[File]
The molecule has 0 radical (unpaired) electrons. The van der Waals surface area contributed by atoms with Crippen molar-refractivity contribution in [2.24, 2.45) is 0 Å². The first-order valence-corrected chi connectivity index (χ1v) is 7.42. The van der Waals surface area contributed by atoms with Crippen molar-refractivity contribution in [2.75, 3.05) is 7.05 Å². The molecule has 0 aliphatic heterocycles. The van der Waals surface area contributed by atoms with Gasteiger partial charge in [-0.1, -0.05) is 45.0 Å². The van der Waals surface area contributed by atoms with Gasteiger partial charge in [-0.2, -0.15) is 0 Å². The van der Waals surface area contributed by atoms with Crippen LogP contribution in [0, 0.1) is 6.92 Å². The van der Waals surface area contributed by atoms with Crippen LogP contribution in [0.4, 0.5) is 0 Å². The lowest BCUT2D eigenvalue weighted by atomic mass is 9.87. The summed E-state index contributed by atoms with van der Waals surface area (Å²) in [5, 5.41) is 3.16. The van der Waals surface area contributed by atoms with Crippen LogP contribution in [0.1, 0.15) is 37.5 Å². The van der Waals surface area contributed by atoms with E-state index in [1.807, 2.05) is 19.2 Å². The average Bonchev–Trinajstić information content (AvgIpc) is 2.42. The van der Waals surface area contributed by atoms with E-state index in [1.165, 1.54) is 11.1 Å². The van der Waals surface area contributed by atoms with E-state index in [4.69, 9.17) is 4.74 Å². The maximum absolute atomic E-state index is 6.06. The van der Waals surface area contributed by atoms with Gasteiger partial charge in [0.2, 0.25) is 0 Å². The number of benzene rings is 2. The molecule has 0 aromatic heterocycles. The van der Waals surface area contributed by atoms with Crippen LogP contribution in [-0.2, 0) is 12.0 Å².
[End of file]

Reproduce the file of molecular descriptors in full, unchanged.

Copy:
The molecule has 0 radical (unpaired) electrons. The van der Waals surface area contributed by atoms with Crippen molar-refractivity contribution in [2.24, 2.45) is 0 Å². The first-order valence-corrected chi connectivity index (χ1v) is 7.42. The van der Waals surface area contributed by atoms with Crippen molar-refractivity contribution in [2.75, 3.05) is 7.05 Å². The molecule has 0 aliphatic heterocycles. The van der Waals surface area contributed by atoms with Gasteiger partial charge in [-0.1, -0.05) is 45.0 Å². The van der Waals surface area contributed by atoms with Gasteiger partial charge in [-0.2, -0.15) is 0 Å². The van der Waals surface area contributed by atoms with Crippen LogP contribution in [0, 0.1) is 6.92 Å². The van der Waals surface area contributed by atoms with Crippen LogP contribution in [0.4, 0.5) is 0 Å². The lowest BCUT2D eigenvalue weighted by atomic mass is 9.87. The summed E-state index contributed by atoms with van der Waals surface area (Å²) in [5, 5.41) is 3.16. The van der Waals surface area contributed by atoms with Crippen LogP contribution in [0.1, 0.15) is 37.5 Å². The van der Waals surface area contributed by atoms with E-state index in [1.807, 2.05) is 19.2 Å². The average Bonchev–Trinajstić information content (AvgIpc) is 2.42. The van der Waals surface area contributed by atoms with E-state index in [1.165, 1.54) is 11.1 Å². The van der Waals surface area contributed by atoms with E-state index in [4.69, 9.17) is 4.74 Å². The maximum absolute atomic E-state index is 6.06. The van der Waals surface area contributed by atoms with Gasteiger partial charge in [0.2, 0.25) is 0 Å². The number of benzene rings is 2. The molecule has 0 aromatic heterocycles. The van der Waals surface area contributed by atoms with Crippen LogP contribution in [-0.2, 0) is 12.0 Å².